Hygienically clean laundry carries a negligible risk to healthcare workers and patients, provided that the clean textiles, fabric, and clothing are not inadvertently contaminated before use. OSHA defines contaminated laundry as “laundry which has been soiled with blood or other potentially infectious materials or may
The laundry facility in a healthcare setting should be designed for efficiency in providing hygienically clean textiles, fabrics, and apparel for patients and staff. Guidelines for Environmental Infection Control state that the key to clean laundry is partially related to laundry design. A review indicates that the design and engineering standards for existing facilities are those cited in the Facility Guidelines Institute edition in effect during the time of the facility’s construction.4
Much has been written about the testing of laundry textiles, however, no standard was found to exist in our review. Research indicates that “in the absence of microbiologic standards for laundered textiles, no rationale exists for a routine microbiologic sampling of cleaned healthcare textiles and fabrics.” The report goes on to say that sampling may be used as part of an outbreak investigation if epidemiologic evidence suggests that textiles, fabrics or clothing are a suspected vehicle for disease transmission.
Before 1970, U. S. hospitals conducted regularly scheduled culturing of the air and environmental surfaces (e.g., floors, walls, and table tops).6 Microbiologic sampling of air, water, and inanimate surfaces (i.e., environmental sampling) is an expensive and time-consuming process that is complicated by many variables in protocol, analysis, and interpretation. It is therefore indicated for only four situations.7 The first is to support an investigation of an outbreak of disease or infections when environmental reservoirs or fomites are implicated epidemiologically in disease transmission.8, 9, 10
The second situation in which environmental sampling may be warranted is in research. The third indication for sampling is to monitor a potentially hazardous environmental condition, confirm the presence of a hazardous chemical or biological agent, and validate the successful abatement of the hazard.
The fourth indication is for quality assurance to evaluate the effects of a change in infection-control practice or to ensure that equipment or systems perform according to specifications and expected outcomes. Any sampling for quality-assurance purposes must follow sound sampling protocols and address confounding factors through the use of properly selected controls. Results from a single environmental sample are difficult to interpret in the absence of a frame of reference or perspective.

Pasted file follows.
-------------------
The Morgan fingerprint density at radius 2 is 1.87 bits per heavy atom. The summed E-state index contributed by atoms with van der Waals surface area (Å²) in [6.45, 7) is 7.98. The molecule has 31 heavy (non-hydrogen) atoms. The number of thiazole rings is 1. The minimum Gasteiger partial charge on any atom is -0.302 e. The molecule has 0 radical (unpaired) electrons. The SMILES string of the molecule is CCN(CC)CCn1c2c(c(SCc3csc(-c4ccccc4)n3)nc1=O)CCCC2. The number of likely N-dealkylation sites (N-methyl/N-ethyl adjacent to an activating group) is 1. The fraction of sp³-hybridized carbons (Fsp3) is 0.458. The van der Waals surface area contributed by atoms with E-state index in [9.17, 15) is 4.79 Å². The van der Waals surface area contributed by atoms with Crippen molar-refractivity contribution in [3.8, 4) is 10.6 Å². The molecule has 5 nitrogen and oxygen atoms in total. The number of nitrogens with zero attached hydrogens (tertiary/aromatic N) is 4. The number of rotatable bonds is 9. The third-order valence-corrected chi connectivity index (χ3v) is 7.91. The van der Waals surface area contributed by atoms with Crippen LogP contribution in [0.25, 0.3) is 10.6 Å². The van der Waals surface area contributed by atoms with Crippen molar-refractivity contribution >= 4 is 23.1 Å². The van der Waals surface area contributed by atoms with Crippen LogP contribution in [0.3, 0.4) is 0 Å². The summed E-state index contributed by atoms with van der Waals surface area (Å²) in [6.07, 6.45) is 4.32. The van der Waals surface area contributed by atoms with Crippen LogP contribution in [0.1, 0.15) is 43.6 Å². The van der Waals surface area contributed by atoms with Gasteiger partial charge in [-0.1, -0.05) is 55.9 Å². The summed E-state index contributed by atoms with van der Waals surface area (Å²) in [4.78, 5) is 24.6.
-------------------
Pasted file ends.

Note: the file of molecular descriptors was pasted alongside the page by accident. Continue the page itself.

Other examples of sampling for quality-assurance purposes may include commissioning newly constructed space in special care areas (i.e., ORs and units for immunosuppressed patients) or assessing a change in housekeeping practice. However, the only types of routine environmental microbiologic sampling recommended as part of a quality-assurance program are a) the biological monitoring of sterilization processes by using bacterial spores11 and b) the monthly culturing of water used in hemodialysis applications and for the final dialysate use dilution.
As a result of this understanding, most experts agree that conducting quality-assurance sampling on an extended basis, especially in the absence of an adverse outcome, is usually unjustified.
In conclusion, the key recommendation on the microbiologic sampling of textiles is summed up when the Centers for Disease Control (CDC) recommended that laundries should “not conduct routine microbiological sampling of clean textiles.”
“By 1970, the Centers for Disease Control, (CDC) and the American Hospital Association (AHA) were advocating the discontinuation of routine environmental culturing because rates of health-care associated infection had not been associated with levels of general microbial contamination of air or environmental surfaces and because meaningful standards for permissible levels of microbial contamination of environmental surfaces and air did not exist.”13, 14, 15 The CDC has since been clear in its determination that routine microbiologic testing is not necessary.